The new city is described as New Jerusalem. The city of peace is a gift from God descending from heaven to earth. The universe has been prepared similar to a new home and now the new city like a bride is brought to her new home. God as a good father presents his precious daughter precious daughter to live in her new home. The new city is perfect in shape, clothed with a variety of precious jewels, and radiates the glory of God. This city is not meant for our existing universe. This city could only be gifted to a new universe capable of holding such beauty and majesty. This new city will be a city of love, justice, joy, and freedom.
If we would reflect on our own city, we will observe the various social, political, and economic dynamics which exist. We live in a city in which citizens experience the difficulties of social alienation manifesting in depression, anxiety, anger, and in some cases the loss of life. What about our economic difficulties? I would ask you to remember the people of Brookside Trailer Park. My organization, The City of Hope Outreach (COHO) has served this community for seven years with education support, relational support, and community development. Recently residents were notified they have till June 30, 2019 to find new living accommodations. Men, women, and children who are on limited means, some disabled, and elderly, must now live elsewhere or be homeless. Think about our city. Are the political dynamics reflective of a city in which love, justice, joy, and freedom are supported?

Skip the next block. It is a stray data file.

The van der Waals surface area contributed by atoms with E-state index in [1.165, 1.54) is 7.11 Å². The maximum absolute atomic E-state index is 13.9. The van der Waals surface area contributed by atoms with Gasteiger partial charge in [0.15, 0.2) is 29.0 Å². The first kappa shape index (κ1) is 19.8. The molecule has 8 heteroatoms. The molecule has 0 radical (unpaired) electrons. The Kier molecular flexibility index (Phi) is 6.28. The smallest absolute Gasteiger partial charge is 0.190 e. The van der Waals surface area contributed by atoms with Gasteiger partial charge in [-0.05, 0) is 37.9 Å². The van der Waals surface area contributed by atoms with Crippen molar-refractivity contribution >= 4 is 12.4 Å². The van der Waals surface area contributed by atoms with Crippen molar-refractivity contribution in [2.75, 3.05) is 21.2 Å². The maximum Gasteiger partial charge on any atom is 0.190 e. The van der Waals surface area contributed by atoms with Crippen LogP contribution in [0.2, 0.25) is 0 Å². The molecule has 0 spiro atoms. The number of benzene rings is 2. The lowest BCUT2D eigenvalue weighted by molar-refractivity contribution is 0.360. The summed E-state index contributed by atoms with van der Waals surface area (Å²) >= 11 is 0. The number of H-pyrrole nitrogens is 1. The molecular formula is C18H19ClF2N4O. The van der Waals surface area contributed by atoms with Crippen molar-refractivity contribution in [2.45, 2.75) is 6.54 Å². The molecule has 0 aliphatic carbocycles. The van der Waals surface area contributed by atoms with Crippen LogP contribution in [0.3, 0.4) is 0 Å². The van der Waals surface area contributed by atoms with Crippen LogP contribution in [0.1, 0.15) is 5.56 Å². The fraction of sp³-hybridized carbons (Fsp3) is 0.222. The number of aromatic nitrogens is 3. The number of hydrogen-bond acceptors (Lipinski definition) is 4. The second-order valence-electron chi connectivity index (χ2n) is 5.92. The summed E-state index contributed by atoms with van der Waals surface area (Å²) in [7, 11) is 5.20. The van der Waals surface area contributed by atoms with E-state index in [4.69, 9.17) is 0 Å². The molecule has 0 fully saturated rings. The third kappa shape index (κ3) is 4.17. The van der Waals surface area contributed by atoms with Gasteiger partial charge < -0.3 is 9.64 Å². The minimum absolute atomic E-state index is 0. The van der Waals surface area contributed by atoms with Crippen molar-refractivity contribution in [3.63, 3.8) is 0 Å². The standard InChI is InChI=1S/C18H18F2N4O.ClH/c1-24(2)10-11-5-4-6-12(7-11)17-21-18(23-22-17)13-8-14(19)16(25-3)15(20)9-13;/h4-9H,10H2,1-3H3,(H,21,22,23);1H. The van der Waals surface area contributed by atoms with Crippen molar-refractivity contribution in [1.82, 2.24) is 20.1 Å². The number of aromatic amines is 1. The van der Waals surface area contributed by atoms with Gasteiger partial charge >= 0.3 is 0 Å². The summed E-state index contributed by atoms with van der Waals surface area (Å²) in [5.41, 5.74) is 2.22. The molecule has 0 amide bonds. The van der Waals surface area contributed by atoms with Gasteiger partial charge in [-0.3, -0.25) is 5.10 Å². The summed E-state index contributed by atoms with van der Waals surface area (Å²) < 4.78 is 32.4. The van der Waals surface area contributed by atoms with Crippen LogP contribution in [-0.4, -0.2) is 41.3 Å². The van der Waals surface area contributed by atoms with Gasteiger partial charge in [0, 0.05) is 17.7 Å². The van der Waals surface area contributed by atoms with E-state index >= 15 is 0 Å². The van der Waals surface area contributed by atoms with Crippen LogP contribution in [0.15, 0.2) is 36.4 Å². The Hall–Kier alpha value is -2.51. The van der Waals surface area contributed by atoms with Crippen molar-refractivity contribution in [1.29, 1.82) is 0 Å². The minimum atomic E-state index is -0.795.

The vision of John, seeing a new city which is marked by the glory and righteousness of God offers the people of God the present motivation to conduct acts of charity and justice on behalf of those who are experiencing social, political, and economic alienation. So you may be asking, “What would God have people do in the city now in preparation for this new city?” I would encourage you to read about another group of people who experienced alienation.
“Build houses and live in them; plant gardens and eat their produce. Take wives and have sons and daughters; take wives for your sons, and give your daughters in marriage, that they may bear sons and daughters; multiply there, and do not decrease. But seek the welfare (peace)of the city where I have sent you into exile, and pray to the LORD on its behalf, for in its welfare (peace) you will find your welfare (peace)” (Jer 29:6-7).